Tourism growth can pose problems
Tourism growth can pose problems

The cities most at risk of overtourism in the next 10 years: From Istanbul to Kuala Lumpur

Istanbul, Cairo and Kuala Lumpur among those most at risk, says report

Helen Coffey
Friday 14 June 2019 12:29
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The concept of “overtourism” has gained so much traction over the last few years, it was even named as one of the Oxford Dictionary’s 2018 Words of the Year.

Now, a new report has revealed the cities most at risk of the phenomenon over the next 10 years.

The study, conducted by the World Tourism and Travel Council (WTTC), details 50 cities where tourism is likely to grow rapidly in the next decade.

It identifies places most at risk, based on projected growth coupled with a lack of infrastructure to deal with the oncoming tourism boom.

Part of Destination 2030: Global Cities’ Readiness for Tourism Growth scores cities on their “urban readiness” for growth.

It combines assessments of labour, infrastructure, environment and stability with the visitor growth forecast between 2017-2027. A low score in the former and a high one in the latter marks a country at risk of overtourism, badly placed to cope with the increased strain on resources that will likely accompany higher tourist numbers.

Kuala Lumpur, Istanbul, Manila, Jakarta, Cairo and Delhi are listed as the most at risk.

Other cities whose tourism expansion outstrips their “urban readiness” include Bangkok, Bogota, Mumbai, Moscow and Ho Chi Minh City.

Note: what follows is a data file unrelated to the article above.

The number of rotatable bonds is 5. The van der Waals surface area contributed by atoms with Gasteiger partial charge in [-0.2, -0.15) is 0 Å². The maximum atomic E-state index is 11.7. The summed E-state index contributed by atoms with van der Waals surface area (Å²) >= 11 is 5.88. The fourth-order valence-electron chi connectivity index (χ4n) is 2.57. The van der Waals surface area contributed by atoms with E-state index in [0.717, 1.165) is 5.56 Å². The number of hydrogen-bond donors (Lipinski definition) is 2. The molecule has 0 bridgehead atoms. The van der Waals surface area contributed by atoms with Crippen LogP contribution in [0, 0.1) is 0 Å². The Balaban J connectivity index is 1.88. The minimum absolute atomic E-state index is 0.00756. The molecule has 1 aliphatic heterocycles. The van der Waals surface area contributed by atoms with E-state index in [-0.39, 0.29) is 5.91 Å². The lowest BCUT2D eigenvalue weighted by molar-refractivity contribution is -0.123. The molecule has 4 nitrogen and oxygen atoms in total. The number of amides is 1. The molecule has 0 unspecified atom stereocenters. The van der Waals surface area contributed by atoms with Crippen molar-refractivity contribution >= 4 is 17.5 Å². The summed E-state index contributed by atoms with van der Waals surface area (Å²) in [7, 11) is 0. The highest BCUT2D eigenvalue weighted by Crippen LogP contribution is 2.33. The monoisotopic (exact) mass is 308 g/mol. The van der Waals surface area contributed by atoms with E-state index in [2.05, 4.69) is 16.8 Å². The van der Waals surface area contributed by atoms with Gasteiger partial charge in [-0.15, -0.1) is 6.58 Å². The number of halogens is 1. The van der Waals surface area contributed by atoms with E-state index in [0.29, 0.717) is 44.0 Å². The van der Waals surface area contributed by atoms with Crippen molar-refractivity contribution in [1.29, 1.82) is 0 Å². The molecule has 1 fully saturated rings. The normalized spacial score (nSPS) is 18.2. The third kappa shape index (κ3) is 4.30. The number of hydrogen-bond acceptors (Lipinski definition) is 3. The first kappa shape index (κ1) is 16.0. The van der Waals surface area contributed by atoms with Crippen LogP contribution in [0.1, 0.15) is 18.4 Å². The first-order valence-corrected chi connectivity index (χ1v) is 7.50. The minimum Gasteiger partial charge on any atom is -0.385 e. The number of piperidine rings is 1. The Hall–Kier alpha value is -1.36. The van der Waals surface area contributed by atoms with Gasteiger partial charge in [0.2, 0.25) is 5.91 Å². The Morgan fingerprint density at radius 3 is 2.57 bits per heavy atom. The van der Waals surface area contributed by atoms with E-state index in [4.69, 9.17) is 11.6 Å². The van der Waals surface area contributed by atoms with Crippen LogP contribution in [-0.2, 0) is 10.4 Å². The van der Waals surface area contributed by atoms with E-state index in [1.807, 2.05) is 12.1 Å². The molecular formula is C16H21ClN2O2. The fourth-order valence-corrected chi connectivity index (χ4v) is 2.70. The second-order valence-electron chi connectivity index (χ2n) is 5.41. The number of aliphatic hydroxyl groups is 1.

The travel and tourism sector accounts for 10.4 per cent of global GDP, according to the report, but it warns that cities need to learn how to develop sustainable tourism plans.

“For a city to truly thrive and for travel and tourism to develop in a sustainable manner, city planning authorities, developers, investors, legislators and community groups need to understand how ready the city is for future expected growth in tourism and the resulting challenges and opportunities that it may face,” it says.

“It is important for decision-makers to create long-term plans involving all stakeholders, considering the needs of visitors, but putting residents at the heart of plans for investment and infrastructure developments.”

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Cities most at risk of overtourism

  • Kuala Lumpur, Malaysia 
  • Istanbul, Turkey 
  • Manila, Philippines 
  • Jakarta, Indonesia 
  • Cairo, Egypt 
  • Delhi, India
  • Bangkok, Thailand 
  • Bogota, Colombia 
  • Mumbai, India 
  • Moscow, Russia 
  • Ho Chi Minh City, Vietnam

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